8. Travel insurance policy details. Your policy number and who to call in case of claims or other problems. (In the Covid-19 pandemic era, travel insurance that covers everything is a must.)
9. Cell phone. Most people who travel the world bring a smartphone with them so they can keep in touch with family and friends, connect to wifi, and use it in case of an emergency.
9. If you lose your phone, you should have a hard copy of your most important phone numbers.
A lightweight long-sleeved shirt or two – they keep the sun and insects out while keeping you warm in the mornings and evenings. Make sure you pack in a jacket as well for the cool evenings on safari.
There’s nothing worse than going on a walking safari with uncomfortable shoes. We recommend you pack a comfortable, closed pair of shoes, especially for bushwalking or trekking in damp situations. You don’t need an expensive pair of army boots, just well-worn, comfy, and practical shoes. Platforms and high heels should be left at home.
Sunblock is very important. Make sure you have an environmentally-friendly SPF 30-50 sunscreen. Also, pack a bucket hat for extra protection. Remember, the African sun can be scorching at times. Sunglasses add an extra layer of protection against the sun and keep flying insects away too.
Bring a head torch or light source that you can easily tie around your bucket hat for around camp and to and from the safari vehicle, especially for night drives. It becomes really dark out in the wilderness at night, so you’ll need a light source to find your way around after dark. The head torch is ideal since it frees up your hands to do other things.
To prevent insect bites we recommend that you pack an insect repellent. Preferably one that is eco-friendly. An insect repellent lotion or spray will do.
A bag for day trips and excursions would be quite useful. You can use it to pack in your camera equipment, water, sunglassses etc.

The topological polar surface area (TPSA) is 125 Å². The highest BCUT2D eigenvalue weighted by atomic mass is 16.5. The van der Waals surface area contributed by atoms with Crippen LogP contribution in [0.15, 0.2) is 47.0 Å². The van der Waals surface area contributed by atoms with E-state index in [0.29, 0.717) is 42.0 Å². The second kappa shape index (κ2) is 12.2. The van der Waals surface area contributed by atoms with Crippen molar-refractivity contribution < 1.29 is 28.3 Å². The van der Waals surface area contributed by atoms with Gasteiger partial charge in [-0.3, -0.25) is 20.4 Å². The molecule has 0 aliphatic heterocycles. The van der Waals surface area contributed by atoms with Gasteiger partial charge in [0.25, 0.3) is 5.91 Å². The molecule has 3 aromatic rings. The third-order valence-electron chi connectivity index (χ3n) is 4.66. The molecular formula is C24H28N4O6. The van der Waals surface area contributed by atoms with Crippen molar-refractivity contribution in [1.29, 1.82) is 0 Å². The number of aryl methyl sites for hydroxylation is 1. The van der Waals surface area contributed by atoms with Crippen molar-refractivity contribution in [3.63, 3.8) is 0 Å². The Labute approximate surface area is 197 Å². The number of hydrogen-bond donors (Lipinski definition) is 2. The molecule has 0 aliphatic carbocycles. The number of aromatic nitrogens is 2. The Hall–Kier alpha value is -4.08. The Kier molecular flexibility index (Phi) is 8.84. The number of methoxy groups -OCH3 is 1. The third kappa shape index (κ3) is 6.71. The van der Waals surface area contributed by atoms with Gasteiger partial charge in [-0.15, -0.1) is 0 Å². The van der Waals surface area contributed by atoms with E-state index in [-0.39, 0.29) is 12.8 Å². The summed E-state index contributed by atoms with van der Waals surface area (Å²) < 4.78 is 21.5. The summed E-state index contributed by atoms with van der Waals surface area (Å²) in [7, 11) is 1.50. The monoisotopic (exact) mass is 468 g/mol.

Take clothes that are natural and light colours. Avoid bright colours like primary and neon, which make you stand out. You don’t have to wear camo, just wear neutral colours.
Make sure you pack your camera! There are many memorable moments to capture while you’re on a African safari. You’ll probably return home with a full SD card.
Make sure you pack the right plugs or adaptors for your safari accomodation, as well as all of your chargers, batteries, and power cables for your devices.
You don’t want to wait to use binoculars because by the time it’s your turn, the action is often over. Bring your own binoculars, even if they can see in the dark.
Tipping is common in Africa. It’s a way to say thanks for good service, but it’s not obligatory. However, after being exposed to our exceptional professional guides and staff, we’re pretty sure you will feel compelled to offer them a reward in the form of a tip after an exhilarating day in the African bush.
One of the most exciting and memorable trips you’ll ever take is a African safari. The price of an African safari depends on a lot of things, especially your preferences which may include where you go, when you go, and how comfortable you want to be. However, there are some good rules of thumb to follow for your safari budget. Especially if you’re travelling for the very first time.
With African Bush Camps, you certainly can! Our family-friendly camps are home to the Ngwana Club. Ngwana
is the Setswana word for “ explorer ” and is the name of our family friendly program designed by each
of our camps. Our Ngwana Club offers a variety of safari related activities for children of all ages. Including nature walks, cooking classes, arts and crafts, and traditional story-telling.